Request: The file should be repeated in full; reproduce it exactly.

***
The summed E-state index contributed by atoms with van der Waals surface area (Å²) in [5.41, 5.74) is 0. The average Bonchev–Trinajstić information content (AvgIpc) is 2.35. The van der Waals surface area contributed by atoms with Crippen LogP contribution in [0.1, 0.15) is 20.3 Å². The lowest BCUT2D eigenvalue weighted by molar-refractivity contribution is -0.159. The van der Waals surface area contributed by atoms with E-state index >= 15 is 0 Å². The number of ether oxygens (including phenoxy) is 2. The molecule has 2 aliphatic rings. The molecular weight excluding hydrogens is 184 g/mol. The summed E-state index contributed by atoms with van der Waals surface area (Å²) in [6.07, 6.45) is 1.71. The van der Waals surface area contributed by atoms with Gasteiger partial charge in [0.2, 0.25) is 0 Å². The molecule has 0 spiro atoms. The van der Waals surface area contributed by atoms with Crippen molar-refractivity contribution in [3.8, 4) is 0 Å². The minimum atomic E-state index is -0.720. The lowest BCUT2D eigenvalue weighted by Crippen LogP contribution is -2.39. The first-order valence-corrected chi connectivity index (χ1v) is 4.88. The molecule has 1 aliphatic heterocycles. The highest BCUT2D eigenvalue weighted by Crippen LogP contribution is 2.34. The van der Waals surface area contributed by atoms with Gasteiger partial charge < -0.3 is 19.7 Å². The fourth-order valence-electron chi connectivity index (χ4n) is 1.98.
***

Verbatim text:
The summed E-state index contributed by atoms with van der Waals surface area (Å²) in [5.41, 5.74) is 0. The average Bonchev–Trinajstić information content (AvgIpc) is 2.35. The van der Waals surface area contributed by atoms with Crippen LogP contribution in [0.1, 0.15) is 20.3 Å². The lowest BCUT2D eigenvalue weighted by molar-refractivity contribution is -0.159. The van der Waals surface area contributed by atoms with E-state index >= 15 is 0 Å². The number of ether oxygens (including phenoxy) is 2. The molecule has 2 aliphatic rings. The molecular weight excluding hydrogens is 184 g/mol. The summed E-state index contributed by atoms with van der Waals surface area (Å²) in [6.07, 6.45) is 1.71. The van der Waals surface area contributed by atoms with Gasteiger partial charge in [0.2, 0.25) is 0 Å². The molecule has 0 spiro atoms. The van der Waals surface area contributed by atoms with Crippen molar-refractivity contribution in [3.8, 4) is 0 Å². The minimum atomic E-state index is -0.720. The lowest BCUT2D eigenvalue weighted by Crippen LogP contribution is -2.39. The first-order valence-corrected chi connectivity index (χ1v) is 4.88. The molecule has 1 aliphatic heterocycles. The highest BCUT2D eigenvalue weighted by Crippen LogP contribution is 2.34. The van der Waals surface area contributed by atoms with Gasteiger partial charge < -0.3 is 19.7 Å². The fourth-order valence-electron chi connectivity index (χ4n) is 1.98.